MINNEAPOLIS — There were two moments in Monday night’s 4-2 loss against the Minnesota Twins that help explain why the Red Sox have taken up what appears to be permanent residence in last place this season.
Alex Verdugo was on third base with one out in the third inning when Rafael Devers hit a sinking liner to the gap in right.
Verdugo wandered off the base and when Max Kepler made a diving catch it was too late to go back and tag up. It ultimately cost the Red Sox a run.
The right play would have been to stay on the base knowing that even if Kepler caught the ball, it would have been at an angle prohibiting a strong throw.
The Twins put runners on first and second with one out in the bottom of the inning when Carlos Correa grounded to third. Devers fielded the ball and casually trotted to third for a force, believing it was the third out.
The ball was hit sharply enough for a double play had Devers been paying attention instead of turning toward the dugout.
“One hundred percent,” manager Alex Cora said.
His mistake didn’t prove costly when Kepler was retired on a fly ball to deep center. But that’s not the point as far as Cora is concerned.
“For me, I took pride in all that stuff [as a player],” he said. “Sometimes I feel like it’s on us as coaches; it’s on me as a manager. It’s been happening too much.”
Plays like that have been all too frequent for the Sox. The fundamental aspects of baseball have eluded them at different points of the season.
“It has happened a lot. We talk about it,” Cora said. “They’re professionals they understand. They’re humans, too, and they make mistakes.
“But, from my end, I take it personally. We take a lot of pride in this. It’s a reflection of who we are. When people watch that, it’s our team.”
Verdugo and Devers are veteran players. What can a manager do in these cases?
“Just keep talking,” Cora said. “Raffy knows he made a mistake. I understand. I make mistakes managing the game. But at the same time, we’re better than this. We are much better.
“It’s OK to lose games. But the way sometimes we lose games, it’s not acceptable.”
At 62-67 with losses in six of their last eight games, the Sox don’t seem much better.
Rookie righthander Bryan Bello (0-4) pitched into the fifth inning and walked the first two batters, seeding the game-winning rally for the Twins. He walked off the field shouting into his glove, a lesson learned.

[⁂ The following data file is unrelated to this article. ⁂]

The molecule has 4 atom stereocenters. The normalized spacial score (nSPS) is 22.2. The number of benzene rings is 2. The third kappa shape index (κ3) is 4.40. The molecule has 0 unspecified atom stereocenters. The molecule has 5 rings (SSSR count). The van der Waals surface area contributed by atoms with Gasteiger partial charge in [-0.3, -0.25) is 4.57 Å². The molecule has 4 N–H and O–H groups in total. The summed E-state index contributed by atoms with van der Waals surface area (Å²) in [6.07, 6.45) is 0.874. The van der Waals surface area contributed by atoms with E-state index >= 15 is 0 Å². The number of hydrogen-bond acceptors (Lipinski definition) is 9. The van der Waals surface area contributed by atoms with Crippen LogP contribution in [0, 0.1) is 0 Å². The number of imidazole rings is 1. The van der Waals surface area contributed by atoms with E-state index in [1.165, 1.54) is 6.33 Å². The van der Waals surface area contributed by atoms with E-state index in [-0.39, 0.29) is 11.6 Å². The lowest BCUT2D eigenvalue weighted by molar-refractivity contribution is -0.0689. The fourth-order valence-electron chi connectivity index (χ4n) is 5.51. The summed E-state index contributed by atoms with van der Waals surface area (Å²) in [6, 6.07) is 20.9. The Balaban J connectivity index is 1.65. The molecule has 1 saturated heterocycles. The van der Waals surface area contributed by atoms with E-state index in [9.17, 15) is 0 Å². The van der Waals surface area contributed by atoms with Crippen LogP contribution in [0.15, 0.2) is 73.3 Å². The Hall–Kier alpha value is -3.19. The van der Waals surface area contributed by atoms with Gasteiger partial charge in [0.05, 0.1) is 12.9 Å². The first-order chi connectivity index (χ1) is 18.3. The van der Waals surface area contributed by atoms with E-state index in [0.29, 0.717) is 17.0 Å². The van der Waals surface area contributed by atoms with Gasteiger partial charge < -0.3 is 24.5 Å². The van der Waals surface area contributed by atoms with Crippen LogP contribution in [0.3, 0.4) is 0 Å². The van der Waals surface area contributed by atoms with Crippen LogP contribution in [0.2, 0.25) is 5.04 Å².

“I needed to attack the zone and throw strikes,” Bello said via a translator. “I’m learning a ton with every start. I was pretty upset. I was controlling the game to that point.”
Bello made the best start of his fledgling major league career last Wednesday, allowing two runs over five innings against Toronto and striking out seven.
It was more of the same for three innings on Monday as the 23-year-old didn’t allow a run.
The Twins loaded the bases with no outs in the fourth. Jake Cave delivered a sacrifice fly to right field, but Bello held it there in what was a 29-pitch inning.
Bello walked Luis Arraez and Carlos Correa on 10 pitches to open the bottom of the fifth. Cora went to Matt Strahm, who got two outs but also walked Juan Miranda to load the bases.
The next reliever was John Schreiber, usually a late-inning option. He allowed a three-run double by Gio Urshela on a two-strike slider that was down in the strike zone.
But Urshela was able to go the other way and line it into the right field corner.
With a well-rested bullpen, Cora wanted Schreiber for just one out and it backfired.
Bello was charged with three runs on five hits over five innings. He walked three and struck out two. He has a 7.27 earned run average in seven games, five of them starts.
Twins starter Dylan Bundy allowed nine hits over 4⅔ innings but only two runs. Verdugo (third inning) and Reese McGuire (fourth inning) had RBI doubles.
The Sox stranded four runners in scoring position over the first five innings, missing several chances to knock Bundy out of the game earlier.
Minnesota’s bullpen worked 4⅓ innings, allowing one hit and striking out six.